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It was a big domed hangar, bright electric lights way up in the ceiling.
In the center of the hangar was a large green flying saucer, maybe a hundred-and-fifty feet in diameter. The ramp of the saucer was down.
At the foot of the ramp stood Dick, Daphne, Harvey, Mr. Macnamara, and Buddy Kelly, who was a short stocky guy of about fifty, in greasy and stained mechanic’s coveralls. Dick and Daphne had stowed their firearms, but Harvey still held his gun on Frank and Brad, who stood sullenly about six feet away from the others.
Standing uncomfortably a dozen feet away to the other side stood five technicians, or at least what appeared to be technicians, in white jackets and white trousers, all of them with ball-point pens in their breast jacket pockets. They all carried clipboards.
Buddy shoved a monkey wrench into one of his many pockets and wiped his oily hands on a rag.
“She’s all gassed up and ready to go, Major,” he said. “I re-oiled the warp cams like you told me, plus re-registered the astral regenerator and tightened up all the time-slip mags.”
Mr. MacNamara offered Buddy a cigarette from a pack of Chesterfields. Buddy took one, and Mac gave him a light with his sliver-plated Ronson.
“Good,” he said. “How’s the balance on the Reality Woofer?”
“You could stand a cunt-hair up on it, Major. Oh, sorry Miss Daphne.”
“Don’t worry about it, Buddy,” said Daphne.
“Please excuse this nitwit, sweetheart,” said Mac. “He doesn’t get out much.”
“First time I been out of the shop in, oh, Christ, like five fuckin’ years,” said Buddy. “Oh, ‘scuse me, Miss Daphne.”
Daphne helped herself to one of her father’s cigarettes.
“I think you’re charming, Buddy,” she said, and, Johnny-on-the-spot, Buddy beat Mac to the punch in giving Daphne a light, whipping out what looked like a tiny acetylene torch from a pocket, flicking it on, adjusting the light with his thumb on a grooved disc, and touching the head of Daphne’s cigarette lightly with a thin blue jet of flame.
A true gentleman of the old school, Mac now offered the Chesterfields to Harvey -- who declined, taking out his own Tareytons -- and to Dick, who took a Chesterfield.
Frank had a Flintsones Band-Aid over the cut on his cheekbone, and someone had given him a too-large and too-long pair of the white technician’s trousers to replace his wet tuxedo pants. He had been watching the smoking ritual with increasing impatience.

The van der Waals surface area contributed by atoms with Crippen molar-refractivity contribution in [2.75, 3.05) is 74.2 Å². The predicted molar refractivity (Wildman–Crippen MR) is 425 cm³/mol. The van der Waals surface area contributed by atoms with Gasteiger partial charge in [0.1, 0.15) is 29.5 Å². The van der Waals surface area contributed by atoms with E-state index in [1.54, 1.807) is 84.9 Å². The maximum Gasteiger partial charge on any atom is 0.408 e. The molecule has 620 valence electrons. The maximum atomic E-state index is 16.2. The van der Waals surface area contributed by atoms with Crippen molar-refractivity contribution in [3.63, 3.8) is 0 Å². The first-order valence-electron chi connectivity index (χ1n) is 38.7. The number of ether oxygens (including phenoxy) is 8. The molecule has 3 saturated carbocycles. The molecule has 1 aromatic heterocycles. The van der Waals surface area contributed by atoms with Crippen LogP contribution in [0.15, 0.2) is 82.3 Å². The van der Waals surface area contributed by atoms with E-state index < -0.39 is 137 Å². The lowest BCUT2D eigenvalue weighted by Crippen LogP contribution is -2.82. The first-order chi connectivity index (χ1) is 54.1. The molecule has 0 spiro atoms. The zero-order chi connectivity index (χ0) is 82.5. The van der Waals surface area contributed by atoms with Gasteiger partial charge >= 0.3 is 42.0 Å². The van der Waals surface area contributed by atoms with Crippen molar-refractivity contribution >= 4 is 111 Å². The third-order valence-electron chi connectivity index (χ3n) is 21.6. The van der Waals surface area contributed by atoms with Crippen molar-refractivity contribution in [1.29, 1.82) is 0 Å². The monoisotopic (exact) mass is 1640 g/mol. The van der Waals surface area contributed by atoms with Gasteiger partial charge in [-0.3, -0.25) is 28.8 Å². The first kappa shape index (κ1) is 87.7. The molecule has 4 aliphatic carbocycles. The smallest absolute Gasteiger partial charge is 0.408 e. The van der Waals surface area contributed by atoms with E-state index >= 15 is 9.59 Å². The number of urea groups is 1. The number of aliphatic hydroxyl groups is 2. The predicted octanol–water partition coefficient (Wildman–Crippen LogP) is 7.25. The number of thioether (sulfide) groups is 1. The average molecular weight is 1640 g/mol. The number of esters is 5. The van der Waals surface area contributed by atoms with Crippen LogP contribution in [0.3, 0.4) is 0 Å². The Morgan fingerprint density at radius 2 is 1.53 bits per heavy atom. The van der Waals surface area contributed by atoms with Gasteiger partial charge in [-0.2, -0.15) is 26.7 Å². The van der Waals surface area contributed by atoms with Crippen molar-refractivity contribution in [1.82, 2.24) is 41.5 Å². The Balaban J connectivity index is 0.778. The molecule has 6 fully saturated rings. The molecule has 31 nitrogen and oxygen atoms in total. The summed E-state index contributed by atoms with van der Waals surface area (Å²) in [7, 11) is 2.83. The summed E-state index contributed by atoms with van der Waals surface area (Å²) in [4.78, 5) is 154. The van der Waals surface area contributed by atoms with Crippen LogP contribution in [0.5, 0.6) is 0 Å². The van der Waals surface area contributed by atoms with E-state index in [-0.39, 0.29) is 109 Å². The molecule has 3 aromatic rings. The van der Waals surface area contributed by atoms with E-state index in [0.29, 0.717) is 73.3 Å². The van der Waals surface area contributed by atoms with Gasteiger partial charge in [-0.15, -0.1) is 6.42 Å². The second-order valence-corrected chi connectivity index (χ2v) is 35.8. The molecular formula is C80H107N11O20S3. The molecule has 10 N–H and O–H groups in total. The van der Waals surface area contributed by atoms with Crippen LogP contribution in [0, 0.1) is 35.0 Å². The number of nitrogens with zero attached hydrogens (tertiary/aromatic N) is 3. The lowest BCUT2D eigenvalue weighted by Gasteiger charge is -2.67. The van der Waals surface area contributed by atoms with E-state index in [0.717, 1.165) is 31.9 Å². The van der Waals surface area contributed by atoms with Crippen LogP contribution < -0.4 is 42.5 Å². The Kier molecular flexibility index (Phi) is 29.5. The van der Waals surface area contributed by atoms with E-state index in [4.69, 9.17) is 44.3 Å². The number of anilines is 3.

“Fuckin’ people annoy the hell outa me, man,” he muttered.
“Shut the fuck up, Frank,” said Brad, speaking low. “You’re just gonna fuckin’ --”
“You’re way out of line, here, Mac,” said Frank, talking loud now. ”Way out of line and the Home Office ain’t gonna like it.”
Mac, having lighted up Harvey and Dick, now accepted a light of a cigarette himself from Buddy’s miniature acetylene torch.
“Very long time since I’ve been in an earthling body --” said Mac, in his gruff but euphonious baritone, to no one in particular, “I gotta tell ya one thing I really missed is a good smoke.”
“I guess you guys ain’t got cigarettes where ya come from?” ventured Harvey.
“Well,” said Mac, “it’s not so much we don’t have cigarettes, young fella; what we don’t have is lungs.”
“Oh,” said Harvey.
“And anyway,” Frank butted in, “what makes you think we’re just gonna let you fly outa here --”
“You make me think it, Frank,” said Mac. “Because you’re coming with us. You and Brad.”
Frank seemed ready to say something, but Harvey simply raised his now un-cocked pistol and pointed it towards Frank’s torso.
A moment passed. Then --
“Always with the guns,” said Frank. “Guns. Violence. All you kinda people understand -- guns, violence, fuckin’ threats. Try to have an intelligent conversation? Try to have a -- try to be a fuckin’ -- try to be fuckin’, I dunno -- rational? Try to --”
“Get up that ramp, Francis,” said Mac.
“And if I don’t?” said Frank.
Harvey cocked the revolver.
“Awright, awright,” said Frank, “I’m comin’ awready! Sheesh!”
And he walked over to the ramp.
“Yo, Mac,” said Brad, “why I gotta go?”
“Let’s just say,” said Mac, “I enjoy the playful verbal jousting between you and Frank, Brad.”
“Oh, okay. Just askin’,” said Brad, and he followed Frank to the ramp.
(Go here for our next fabulous chapter. And kindly check out the right hand side of this page for an up-to-date listing of links to lots of other episodes of Larry Winchester’s A Town Called Disdain™, a Stay the Course Production.)
Hilarious scene. Just hope they get to Moloch's gang in time.
And Otis has sent me exactly where I long to be.
You can't find mechanics like Buddy Reilly anymore. Everything's computerized--even the flying saucers.
Kathleen, we aim to please.
Manny, I know! Modern day flying saucers suck.
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